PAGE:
My love affair with Leo Frankowski’s novels is a constant source of consternation to me: I enjoy them largely because Frankowski absolutely wallows in technical puzzles and infrastructure, and he instills in me the same giddiness for engineering, but at the same time, his books are rather poor in terms of style and positively execrable in terms of ideology.
Conrad’s Time Machine, as the name might suggest, is a kind of prequel to Frankowski’s Adventures of Conrad Stargard series, in which Conrad is often helped by his time-traveling relative, Tom. This book explains how it is that Tom came to invent time travel, and provides the basis for some of the utterly mysterious prologues, epilogues, and interludes in those books.
This is a very recent book, and I’ve mentioned before that Frankowski’s work in the new century hasn’t exactly been the sort of marvelous science fiction that he was writing in the 1980s (OK, A Boy and His Tank was good, but not so much the sequels). Conrad’s Time Machine has some really cool technical stuff, and it takes a tremendous effort to wrap one’s head around causality (not so much if one is familiar with the basic premise of quantum theory). Largely, however, this book was Frankowski having fun, and by fun, I mean it is essentially a novel of wish-fulfillment. Narrated from the point of view of Tom, who ends up being almost exactly like Conrad, it tells the story of Tom and his two friends, Jim and Ian, as they discover the mechanics of time travel, and end up whisked away to a private island established by their future selves. From that point on, it becomes a matter of magic: they get reengineered bodies; they live in a culture in which their countless servant girls want to be impregnated by them, and so throw themselves lustfully at the protagonists, sometimes several at a time; they have personal castles; they are waited on, hand and foot, all the time. Finally, near the end of the book, Frankowski shifts back into technical mode, and Tom starts building infrastructure in the 18th century.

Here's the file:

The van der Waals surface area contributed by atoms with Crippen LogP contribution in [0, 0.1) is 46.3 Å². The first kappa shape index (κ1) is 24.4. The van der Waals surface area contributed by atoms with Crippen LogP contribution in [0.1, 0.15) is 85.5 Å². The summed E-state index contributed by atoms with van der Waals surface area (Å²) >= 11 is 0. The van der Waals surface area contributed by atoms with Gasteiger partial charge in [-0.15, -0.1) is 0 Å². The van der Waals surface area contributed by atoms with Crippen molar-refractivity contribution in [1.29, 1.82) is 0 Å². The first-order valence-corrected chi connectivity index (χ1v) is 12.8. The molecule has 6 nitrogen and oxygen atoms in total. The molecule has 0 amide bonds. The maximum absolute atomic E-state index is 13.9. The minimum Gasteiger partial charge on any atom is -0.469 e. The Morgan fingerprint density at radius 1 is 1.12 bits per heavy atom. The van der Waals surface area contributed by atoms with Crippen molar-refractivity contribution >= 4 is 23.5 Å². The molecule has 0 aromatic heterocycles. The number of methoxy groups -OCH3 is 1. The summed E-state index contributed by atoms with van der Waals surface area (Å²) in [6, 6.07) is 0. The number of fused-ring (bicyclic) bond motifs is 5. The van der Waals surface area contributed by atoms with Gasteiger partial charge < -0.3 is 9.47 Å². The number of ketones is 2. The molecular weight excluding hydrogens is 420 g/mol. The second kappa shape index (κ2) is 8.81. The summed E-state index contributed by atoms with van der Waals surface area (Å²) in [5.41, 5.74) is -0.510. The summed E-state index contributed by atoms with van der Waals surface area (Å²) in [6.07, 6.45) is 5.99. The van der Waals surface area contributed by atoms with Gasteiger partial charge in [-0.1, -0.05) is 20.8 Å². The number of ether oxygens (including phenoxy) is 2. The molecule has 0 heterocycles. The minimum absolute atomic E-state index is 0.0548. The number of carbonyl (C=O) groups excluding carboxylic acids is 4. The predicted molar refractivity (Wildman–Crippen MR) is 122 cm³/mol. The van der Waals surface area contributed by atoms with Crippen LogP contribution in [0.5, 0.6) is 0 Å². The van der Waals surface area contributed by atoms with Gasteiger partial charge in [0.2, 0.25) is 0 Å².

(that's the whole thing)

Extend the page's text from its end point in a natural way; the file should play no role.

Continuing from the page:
The most absurd thing of all, however, is the deus ex machina that Frankowski uses two chapters from the end, in order to expedite the technological advances of time travel. Not only that, but it seems to somehow violate causality as well: I’m not entirely sure that Frankowski double-checked his narrative for plausibility.
Frankowski can’t help but include his own silly views about things like feminism: his characters, I feel, are little more than mouthpieces for whatever scrambled worldview he has. Tom is a steadfast atheist, but when he is planning to get married, he tells his friend Ian that dammit, he is a “Catholic atheist!” and wants his wedding with an ordained priests, altar boys, choir… the whole ritualistic works.
The bottom line is that Conrad’s Time Machine isn’t a good book—though it’s moderately good science fiction—but it can still be damn fun to read.